The 2017/18 fiscal saw the announcement of 23 new processed food -related investments in India of Rs 5,231 crore (as per CMIE); 16 projects worth Rs 3,274 crore have been completed. The food sector has also seen considerable investment by start-ups backed by private equity. While 2015 saw 16 rounds of food start-up funding worth $32.30 million (about Rs 225.6 crore), in 2017, this was $48.90 million (about Rs 341.5 crore). The 2018/19 fiscal has seen 13 rounds of funding at $70.10 million (Rs 489.6 crore), according to Tracxn. The star investment was the Rs 31,700-crore merger of the consumer division of GSK with Unilever.
A lot of this growth has been clearly due to GST, which brought down prices of food products by 5-12 per cent. Improved supply chain and availability of electricity, which aided cold chains, have also played a big role.
The story in urban India is different. The desire is to cook and eat fresh. "If you listen to the chatter in office or at a cafe, people are looking for healthier food options and want to eat fresh," says Avani Davda, MD, Godrej Nature's Basket. Urban India is seeing a gradual shift towards fresh, shorter-shelf life packaged food. The days when one used to drive all the way to Pune for fresh Shrewsbury biscuits at Kayani Bakery are coming back. "We are a country that eats fresh, which is why processed foods brands have not taken off the way they could have. Food habits change every 100 kilometres. So, understanding food and its diversity is a mammoth task," says Ashni Biyani, MD, Future Consumer Products.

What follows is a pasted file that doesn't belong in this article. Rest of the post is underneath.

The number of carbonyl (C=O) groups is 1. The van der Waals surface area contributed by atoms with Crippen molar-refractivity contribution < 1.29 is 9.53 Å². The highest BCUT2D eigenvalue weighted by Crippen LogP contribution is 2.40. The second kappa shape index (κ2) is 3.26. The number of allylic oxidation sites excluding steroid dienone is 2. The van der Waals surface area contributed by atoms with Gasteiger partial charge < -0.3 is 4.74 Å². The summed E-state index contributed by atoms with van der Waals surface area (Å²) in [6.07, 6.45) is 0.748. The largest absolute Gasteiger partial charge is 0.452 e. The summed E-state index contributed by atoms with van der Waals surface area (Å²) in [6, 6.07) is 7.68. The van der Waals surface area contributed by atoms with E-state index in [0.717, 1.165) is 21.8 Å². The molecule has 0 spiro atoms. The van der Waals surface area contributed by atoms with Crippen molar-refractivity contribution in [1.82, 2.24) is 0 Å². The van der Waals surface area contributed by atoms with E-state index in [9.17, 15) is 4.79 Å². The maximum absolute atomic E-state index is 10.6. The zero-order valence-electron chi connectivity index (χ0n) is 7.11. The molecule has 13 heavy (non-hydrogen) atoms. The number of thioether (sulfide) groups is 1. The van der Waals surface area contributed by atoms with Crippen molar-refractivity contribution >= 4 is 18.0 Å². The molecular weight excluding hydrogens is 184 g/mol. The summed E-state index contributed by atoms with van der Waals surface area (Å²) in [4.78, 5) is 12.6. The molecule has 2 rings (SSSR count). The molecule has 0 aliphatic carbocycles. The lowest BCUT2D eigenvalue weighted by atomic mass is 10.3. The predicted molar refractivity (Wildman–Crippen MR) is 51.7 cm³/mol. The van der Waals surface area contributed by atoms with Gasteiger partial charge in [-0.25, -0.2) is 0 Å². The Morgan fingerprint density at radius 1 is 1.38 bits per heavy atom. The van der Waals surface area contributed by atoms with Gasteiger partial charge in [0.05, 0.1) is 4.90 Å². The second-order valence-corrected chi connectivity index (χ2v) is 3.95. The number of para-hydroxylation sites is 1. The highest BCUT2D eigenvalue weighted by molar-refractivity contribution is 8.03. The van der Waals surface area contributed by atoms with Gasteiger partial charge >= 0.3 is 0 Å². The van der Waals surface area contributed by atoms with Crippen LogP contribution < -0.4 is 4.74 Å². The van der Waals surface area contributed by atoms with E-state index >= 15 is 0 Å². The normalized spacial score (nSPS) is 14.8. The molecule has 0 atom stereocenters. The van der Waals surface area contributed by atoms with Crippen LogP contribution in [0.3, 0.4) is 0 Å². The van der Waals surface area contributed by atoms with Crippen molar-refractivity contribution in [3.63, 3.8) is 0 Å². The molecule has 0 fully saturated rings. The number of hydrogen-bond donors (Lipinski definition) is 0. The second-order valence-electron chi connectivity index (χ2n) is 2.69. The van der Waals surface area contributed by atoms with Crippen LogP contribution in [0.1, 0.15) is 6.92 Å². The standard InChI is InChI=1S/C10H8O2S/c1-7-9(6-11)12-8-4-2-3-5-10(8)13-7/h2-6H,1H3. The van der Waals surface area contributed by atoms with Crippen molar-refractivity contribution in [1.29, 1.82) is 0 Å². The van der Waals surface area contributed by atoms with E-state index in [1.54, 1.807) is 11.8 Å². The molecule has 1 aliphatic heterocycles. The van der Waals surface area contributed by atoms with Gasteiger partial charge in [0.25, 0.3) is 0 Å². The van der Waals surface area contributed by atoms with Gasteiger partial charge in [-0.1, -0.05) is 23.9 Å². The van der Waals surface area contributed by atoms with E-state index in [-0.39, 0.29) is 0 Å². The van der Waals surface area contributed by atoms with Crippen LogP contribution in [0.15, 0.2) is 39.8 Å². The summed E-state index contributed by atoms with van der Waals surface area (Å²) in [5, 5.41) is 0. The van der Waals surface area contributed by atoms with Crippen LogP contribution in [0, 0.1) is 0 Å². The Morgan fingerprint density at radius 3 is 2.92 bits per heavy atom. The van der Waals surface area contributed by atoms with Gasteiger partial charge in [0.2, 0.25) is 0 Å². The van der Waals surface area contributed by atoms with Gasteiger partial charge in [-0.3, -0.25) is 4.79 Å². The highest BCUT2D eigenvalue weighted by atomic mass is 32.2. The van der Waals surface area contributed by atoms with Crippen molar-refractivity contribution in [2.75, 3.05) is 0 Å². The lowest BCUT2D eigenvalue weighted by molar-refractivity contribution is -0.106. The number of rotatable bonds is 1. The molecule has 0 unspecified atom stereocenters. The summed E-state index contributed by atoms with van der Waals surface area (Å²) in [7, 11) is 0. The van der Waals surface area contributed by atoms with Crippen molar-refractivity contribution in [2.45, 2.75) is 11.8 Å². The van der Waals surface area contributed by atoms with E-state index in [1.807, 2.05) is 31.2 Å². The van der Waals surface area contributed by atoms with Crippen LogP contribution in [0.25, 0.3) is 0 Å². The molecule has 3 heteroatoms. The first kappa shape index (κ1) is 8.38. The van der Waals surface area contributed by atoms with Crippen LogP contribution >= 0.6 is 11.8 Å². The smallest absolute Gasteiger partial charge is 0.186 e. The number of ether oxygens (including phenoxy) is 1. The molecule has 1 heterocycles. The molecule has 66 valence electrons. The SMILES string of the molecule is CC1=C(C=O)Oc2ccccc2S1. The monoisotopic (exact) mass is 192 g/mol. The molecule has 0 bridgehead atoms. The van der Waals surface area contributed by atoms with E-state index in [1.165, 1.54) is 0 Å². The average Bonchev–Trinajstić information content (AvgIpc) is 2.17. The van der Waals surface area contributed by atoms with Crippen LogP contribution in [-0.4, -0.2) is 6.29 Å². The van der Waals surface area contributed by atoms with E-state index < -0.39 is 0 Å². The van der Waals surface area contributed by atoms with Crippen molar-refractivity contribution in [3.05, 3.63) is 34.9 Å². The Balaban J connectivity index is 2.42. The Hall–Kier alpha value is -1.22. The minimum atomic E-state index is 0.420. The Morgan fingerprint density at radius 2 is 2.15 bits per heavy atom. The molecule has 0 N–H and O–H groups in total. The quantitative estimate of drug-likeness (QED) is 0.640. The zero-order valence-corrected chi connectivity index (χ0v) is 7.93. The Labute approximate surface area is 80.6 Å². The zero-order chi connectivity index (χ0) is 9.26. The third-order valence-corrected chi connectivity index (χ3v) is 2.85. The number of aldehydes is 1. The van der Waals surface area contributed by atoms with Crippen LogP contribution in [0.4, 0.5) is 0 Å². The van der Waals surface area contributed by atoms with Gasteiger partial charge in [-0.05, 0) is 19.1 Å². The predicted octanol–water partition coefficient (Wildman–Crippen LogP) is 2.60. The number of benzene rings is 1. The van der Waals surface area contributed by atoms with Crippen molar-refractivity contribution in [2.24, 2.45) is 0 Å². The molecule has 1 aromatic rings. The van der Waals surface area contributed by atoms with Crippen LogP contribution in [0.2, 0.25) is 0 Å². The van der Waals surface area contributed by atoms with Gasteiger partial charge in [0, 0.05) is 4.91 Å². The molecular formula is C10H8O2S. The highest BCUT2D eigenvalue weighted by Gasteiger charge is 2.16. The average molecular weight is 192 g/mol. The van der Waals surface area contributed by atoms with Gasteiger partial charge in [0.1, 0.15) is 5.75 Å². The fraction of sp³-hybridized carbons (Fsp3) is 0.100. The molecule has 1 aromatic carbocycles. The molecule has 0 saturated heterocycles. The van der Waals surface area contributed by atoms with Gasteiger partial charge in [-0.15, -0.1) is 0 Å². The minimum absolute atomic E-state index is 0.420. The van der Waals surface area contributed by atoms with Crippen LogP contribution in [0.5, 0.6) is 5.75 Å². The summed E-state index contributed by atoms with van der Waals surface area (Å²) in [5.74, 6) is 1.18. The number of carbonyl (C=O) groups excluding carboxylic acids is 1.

No wonder companies such as iD Foods (makers of dosa-idli batter) and Epigamia (Greek yogurt) have scaled up. However, Varun Berry, MD, Britannia Industries, says the Indian packaged foods story is that of "India and Bharat". "At the one end, you have consumers who have disposable incomes looking for healthier options. And on the other end, you have people for whom bhukh-pyaas is important, and for whom taste is important too. So, the trend to eat fresh and healthy will be for a certain segment, but the large population will look at products that fill their stomachs and are tasty."
Berry is talking about democratisation of packaged foods. He agrees with Mediratta's (Metro MD) view of the Indian consumer's rising demand for quality. "They want good products at the right price, therefore, we are trying to democratise the best products. I want to give the best product but I want to cut frills like packaging," says Berry. He gives the example of premium cookies Chunkies, which earlier came in a box of five cookies, each packed separately. "We have launched a Rs 20 pack. We have put five large cookies in a tray pack," he explains.